He once taught liberal studies at Salford tech. Now he uses the web to question education's holy cows and rail against intellectual flatulence.
Stephen Jones talks to James Atherton
Everyone agrees, do they not, that teachers should create a positive learning environment in their classrooms? And that learning should be student, not teacher, centred. And that students, when they struggle, should be supported? "Why?" asks James Atherton.
It is a question he asks a lot on his quirky, irreverent but eminently readable website Doceo - which the scholars of dead languages among you will instantly recognise as the Latin for "I teach". Why in particular, he asks, should there be so many no-go areas in teaching and learning, educational holy cows, which nobody questions because they are what they are: givens? "I am fed up," he writes on the website, "with students (and professionals who are not currently in the role of student) presenting me with submissions full of 'shoulds', 'oughts' and 'musts' in the spirit of 'all right-thinking people will agree with me when I say this'."
The above quotation comes from a section of the site entitled Heterodoxy, a word he goes on to define as sounding like "a term for a promiscuous 18th-century woman, but (which) is properly the opposite of orthodoxy".
Just glancing at some of the other titles in the section gives you a flavour of the Atherton provocative style: Against Formal Education; Against Objectives; For Surface Learning; and, my particular favourite, Learning Styles Don't Matter. Here the author presents us with the teacher's dilemma: there are 30 people in the class, all learning in their own particular ways.
"Can you cope with all this information?" he asks. "Can you even imagine how you might adapt your teaching to suit each of this bunch?" Or, to put it another way - and Atherton is rarely shy of putting it in another, more plangent way - "So some people are holists and some serialists, some activists, reflectors, theorists or pragmatists, some visual, auditory or kinaesthetic learners. And some are bright and some just plain thick. So what?"
"I like stirring it up," he tells me when I meet him at his Bedford home, just a short walk away from De Montfort university where - despite being what he describes as semi-retired - he continues to teach trainee teachers on a PGCECert Ed course. "I want a degree of critical thinking from my students. I want them to inspect the ideas, to get behind the superficial."
The site, which covers a whole range of educational issues, both theoretical and practical, began 10 years ago almost by accident. Keen to get his students to indulge in joined-up thinking, he began to put his handouts on the web, providing hyperlinks to connect up the ideas. "Then I began to realise that other people were accessing the site. I started to get messages from people all over the world," he says.
Last year Doceo, together with his two other related educational sites, received almost a million "visits", with people logging on from all over the English-speaking world, as well as in parts of Europe, particularly Scandinavia. Clearly, this has made him into something of a one-man educational e-publishing phenomenon, reaching an audience that most academics would die for. He reacts modestly to my pointing this out - and even emails me later to say "how much the practical material owes to the privilege of working with teams of colleagues over 30-plus years".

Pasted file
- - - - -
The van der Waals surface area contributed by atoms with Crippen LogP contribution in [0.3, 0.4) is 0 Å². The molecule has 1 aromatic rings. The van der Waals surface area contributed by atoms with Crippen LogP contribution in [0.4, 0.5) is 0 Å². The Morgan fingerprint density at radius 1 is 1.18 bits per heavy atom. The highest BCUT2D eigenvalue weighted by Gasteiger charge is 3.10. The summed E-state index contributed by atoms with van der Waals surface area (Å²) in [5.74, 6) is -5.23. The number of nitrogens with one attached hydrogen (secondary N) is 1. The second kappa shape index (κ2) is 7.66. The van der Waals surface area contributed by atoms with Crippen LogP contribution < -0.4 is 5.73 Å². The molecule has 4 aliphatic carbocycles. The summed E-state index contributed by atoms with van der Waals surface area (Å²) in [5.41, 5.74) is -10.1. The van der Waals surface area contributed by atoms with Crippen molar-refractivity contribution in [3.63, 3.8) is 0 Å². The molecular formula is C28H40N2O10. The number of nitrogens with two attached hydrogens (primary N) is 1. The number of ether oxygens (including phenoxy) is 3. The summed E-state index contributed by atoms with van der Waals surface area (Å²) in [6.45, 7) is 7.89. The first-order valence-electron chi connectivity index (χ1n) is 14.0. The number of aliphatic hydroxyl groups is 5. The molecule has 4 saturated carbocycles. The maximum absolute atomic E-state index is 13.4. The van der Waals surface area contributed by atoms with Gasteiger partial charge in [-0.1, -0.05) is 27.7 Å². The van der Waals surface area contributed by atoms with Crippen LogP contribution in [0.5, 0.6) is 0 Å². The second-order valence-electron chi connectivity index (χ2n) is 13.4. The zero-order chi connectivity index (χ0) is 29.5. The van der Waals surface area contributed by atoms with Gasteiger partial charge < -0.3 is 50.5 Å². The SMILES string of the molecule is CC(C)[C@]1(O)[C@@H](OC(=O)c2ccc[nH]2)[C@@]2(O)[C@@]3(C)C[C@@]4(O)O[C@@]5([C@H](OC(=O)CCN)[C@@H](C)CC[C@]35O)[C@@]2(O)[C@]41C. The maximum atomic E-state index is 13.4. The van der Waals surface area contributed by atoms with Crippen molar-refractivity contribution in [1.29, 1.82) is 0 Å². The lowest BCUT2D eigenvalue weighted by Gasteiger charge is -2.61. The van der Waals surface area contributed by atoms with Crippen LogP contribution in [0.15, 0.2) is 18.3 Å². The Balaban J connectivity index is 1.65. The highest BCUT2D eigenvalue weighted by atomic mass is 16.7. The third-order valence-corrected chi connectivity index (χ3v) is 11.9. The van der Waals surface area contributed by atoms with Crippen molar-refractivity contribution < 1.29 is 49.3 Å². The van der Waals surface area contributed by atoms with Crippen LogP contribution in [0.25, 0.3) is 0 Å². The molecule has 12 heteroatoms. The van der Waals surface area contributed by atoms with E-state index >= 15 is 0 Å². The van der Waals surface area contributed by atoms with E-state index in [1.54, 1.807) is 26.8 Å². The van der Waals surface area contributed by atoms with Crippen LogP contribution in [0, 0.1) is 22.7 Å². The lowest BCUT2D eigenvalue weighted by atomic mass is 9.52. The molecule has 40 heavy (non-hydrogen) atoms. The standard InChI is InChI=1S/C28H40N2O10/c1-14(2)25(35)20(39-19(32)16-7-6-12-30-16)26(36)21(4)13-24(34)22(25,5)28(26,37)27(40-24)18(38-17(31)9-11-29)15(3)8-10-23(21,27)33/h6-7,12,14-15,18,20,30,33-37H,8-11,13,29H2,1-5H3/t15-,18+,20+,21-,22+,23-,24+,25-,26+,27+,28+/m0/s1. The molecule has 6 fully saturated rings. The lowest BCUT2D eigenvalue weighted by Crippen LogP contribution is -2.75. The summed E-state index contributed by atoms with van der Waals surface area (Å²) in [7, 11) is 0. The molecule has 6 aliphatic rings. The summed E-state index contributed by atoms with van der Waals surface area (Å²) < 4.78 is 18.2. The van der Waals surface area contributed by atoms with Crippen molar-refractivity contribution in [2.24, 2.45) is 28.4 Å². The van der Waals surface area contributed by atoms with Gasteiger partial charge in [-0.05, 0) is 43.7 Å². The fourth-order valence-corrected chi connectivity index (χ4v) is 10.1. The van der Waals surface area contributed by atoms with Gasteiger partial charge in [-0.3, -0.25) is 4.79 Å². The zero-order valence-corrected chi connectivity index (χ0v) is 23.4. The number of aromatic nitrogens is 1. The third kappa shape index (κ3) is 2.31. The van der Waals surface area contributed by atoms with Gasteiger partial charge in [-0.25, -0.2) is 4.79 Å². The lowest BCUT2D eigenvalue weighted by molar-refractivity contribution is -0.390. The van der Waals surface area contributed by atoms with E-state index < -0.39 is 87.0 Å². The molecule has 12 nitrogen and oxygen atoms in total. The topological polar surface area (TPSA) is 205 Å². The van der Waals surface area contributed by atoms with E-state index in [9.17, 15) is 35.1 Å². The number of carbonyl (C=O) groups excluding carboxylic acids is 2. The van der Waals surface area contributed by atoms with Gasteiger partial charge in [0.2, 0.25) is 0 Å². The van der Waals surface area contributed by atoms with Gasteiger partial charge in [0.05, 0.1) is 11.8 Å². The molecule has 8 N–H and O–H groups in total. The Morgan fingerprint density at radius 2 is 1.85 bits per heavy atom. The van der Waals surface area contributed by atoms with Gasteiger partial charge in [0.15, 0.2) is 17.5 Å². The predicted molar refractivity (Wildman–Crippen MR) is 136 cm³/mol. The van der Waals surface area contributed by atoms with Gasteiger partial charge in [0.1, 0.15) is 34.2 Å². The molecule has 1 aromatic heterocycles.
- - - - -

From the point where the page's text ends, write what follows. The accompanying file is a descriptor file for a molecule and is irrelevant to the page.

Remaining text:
Nonetheless, there is a clear sense of an individual voice behind most of the entries, a voice that is undeniably "Atherton".
"The site is about making ideas on teaching and learning accessible and useable," he tells me. And although he insists that the "information is paramount", he adds: "If it so happens it can be leavened with a little humour and entertainment, then that's all to the good."
In many ways Doceo is a reaction against the obscurity and pomposity of much academic writing on education. "It's beset with jargon," Atherton says, "some of which is obscurantist, principally to defend and bolster the position of the so-called experts. The less you have to say, the more difficult you have to make it."
This he calls "intellectual flatulence", and while he didn't coin the term himself, he'd have liked to. "I find most of the academic journals extremely frustrating. Very often it's depressingly unoriginal and very boring."
In an autobiographical section of the site he provides some intriguing titbits about his private life. Not only does he have a dog called Rupert, but, despite being divorced, he still lives "happily with my ex-wife".
He also reveals that in an earlier existence he spent five years teaching - along with a "motley crew of drifters, ex-hippies and graduates in useless disciplines" - liberal studies at Salford technical college.
"I survived," he replies when I ask him what he learned from this experience, adding that in fact it was an excellent apprenticeship for a teacher. "If you can capture those students, you can capture anybody."
He keeps in touch with further education via his work with his Cert Ed students, and laments that in recent years it has become "totally bureaucratised". This affects the quality of teaching, he argues: "The time they have to develop teaching materials and think about what the student experience is, is drastically limited."
But why, you might ask - to end where we began - is a teacher trainer apparently so dead set against supporting students? We are back in heterodoxy territory and Atherton points out that what follows is only a quotation from someone else, but you have to admit that it makes you stop and think: "I'm all for students being supported and being given the benefit of the doubt, as long as my doctordentistairline pilotplumber didn't learn that way!" But then, making you think is surely what Doceo is all about.